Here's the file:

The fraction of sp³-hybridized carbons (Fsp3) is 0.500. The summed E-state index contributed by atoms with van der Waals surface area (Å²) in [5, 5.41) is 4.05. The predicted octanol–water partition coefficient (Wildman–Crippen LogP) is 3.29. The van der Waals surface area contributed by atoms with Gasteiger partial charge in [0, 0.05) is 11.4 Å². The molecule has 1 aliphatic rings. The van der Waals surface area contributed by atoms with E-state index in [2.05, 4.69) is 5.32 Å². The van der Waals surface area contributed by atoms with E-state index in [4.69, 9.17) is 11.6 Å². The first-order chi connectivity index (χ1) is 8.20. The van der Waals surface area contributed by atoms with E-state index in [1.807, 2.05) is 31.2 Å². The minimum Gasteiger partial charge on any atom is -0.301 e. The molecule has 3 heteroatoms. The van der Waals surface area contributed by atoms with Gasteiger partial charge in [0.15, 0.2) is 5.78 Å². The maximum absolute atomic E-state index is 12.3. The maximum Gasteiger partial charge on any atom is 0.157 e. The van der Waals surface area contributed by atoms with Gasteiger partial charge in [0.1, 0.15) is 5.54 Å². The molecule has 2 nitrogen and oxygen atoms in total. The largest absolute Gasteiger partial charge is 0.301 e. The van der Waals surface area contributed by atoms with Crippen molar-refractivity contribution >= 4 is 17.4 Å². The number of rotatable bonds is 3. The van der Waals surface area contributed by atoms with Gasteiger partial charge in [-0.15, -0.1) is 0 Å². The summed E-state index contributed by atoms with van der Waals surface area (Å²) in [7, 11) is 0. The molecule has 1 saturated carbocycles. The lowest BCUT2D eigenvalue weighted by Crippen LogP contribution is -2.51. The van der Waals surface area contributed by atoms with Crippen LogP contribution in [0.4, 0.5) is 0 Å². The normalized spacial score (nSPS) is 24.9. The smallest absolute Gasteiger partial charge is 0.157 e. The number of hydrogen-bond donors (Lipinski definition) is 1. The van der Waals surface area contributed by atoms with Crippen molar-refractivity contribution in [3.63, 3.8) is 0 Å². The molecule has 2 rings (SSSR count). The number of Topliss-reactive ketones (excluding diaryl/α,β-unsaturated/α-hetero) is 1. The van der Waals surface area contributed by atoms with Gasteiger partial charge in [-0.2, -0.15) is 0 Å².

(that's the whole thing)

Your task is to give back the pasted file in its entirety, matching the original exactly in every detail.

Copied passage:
The fraction of sp³-hybridized carbons (Fsp3) is 0.500. The summed E-state index contributed by atoms with van der Waals surface area (Å²) in [5, 5.41) is 4.05. The predicted octanol–water partition coefficient (Wildman–Crippen LogP) is 3.29. The van der Waals surface area contributed by atoms with Gasteiger partial charge in [0, 0.05) is 11.4 Å². The molecule has 1 aliphatic rings. The van der Waals surface area contributed by atoms with E-state index in [2.05, 4.69) is 5.32 Å². The van der Waals surface area contributed by atoms with E-state index in [4.69, 9.17) is 11.6 Å². The first-order chi connectivity index (χ1) is 8.20. The van der Waals surface area contributed by atoms with E-state index in [1.807, 2.05) is 31.2 Å². The minimum Gasteiger partial charge on any atom is -0.301 e. The molecule has 3 heteroatoms. The van der Waals surface area contributed by atoms with Gasteiger partial charge in [0.15, 0.2) is 5.78 Å². The maximum absolute atomic E-state index is 12.3. The maximum Gasteiger partial charge on any atom is 0.157 e. The van der Waals surface area contributed by atoms with Gasteiger partial charge in [0.1, 0.15) is 5.54 Å². The molecule has 2 nitrogen and oxygen atoms in total. The largest absolute Gasteiger partial charge is 0.301 e. The van der Waals surface area contributed by atoms with Crippen molar-refractivity contribution >= 4 is 17.4 Å². The number of rotatable bonds is 3. The van der Waals surface area contributed by atoms with Gasteiger partial charge in [-0.15, -0.1) is 0 Å². The summed E-state index contributed by atoms with van der Waals surface area (Å²) in [7, 11) is 0. The molecule has 1 saturated carbocycles. The lowest BCUT2D eigenvalue weighted by Crippen LogP contribution is -2.51. The van der Waals surface area contributed by atoms with Crippen LogP contribution in [0.4, 0.5) is 0 Å². The normalized spacial score (nSPS) is 24.9. The smallest absolute Gasteiger partial charge is 0.157 e. The number of hydrogen-bond donors (Lipinski definition) is 1. The van der Waals surface area contributed by atoms with Crippen molar-refractivity contribution in [3.63, 3.8) is 0 Å². The molecule has 2 rings (SSSR count). The number of Topliss-reactive ketones (excluding diaryl/α,β-unsaturated/α-hetero) is 1. The van der Waals surface area contributed by atoms with Gasteiger partial charge in [-0.2, -0.15) is 0 Å².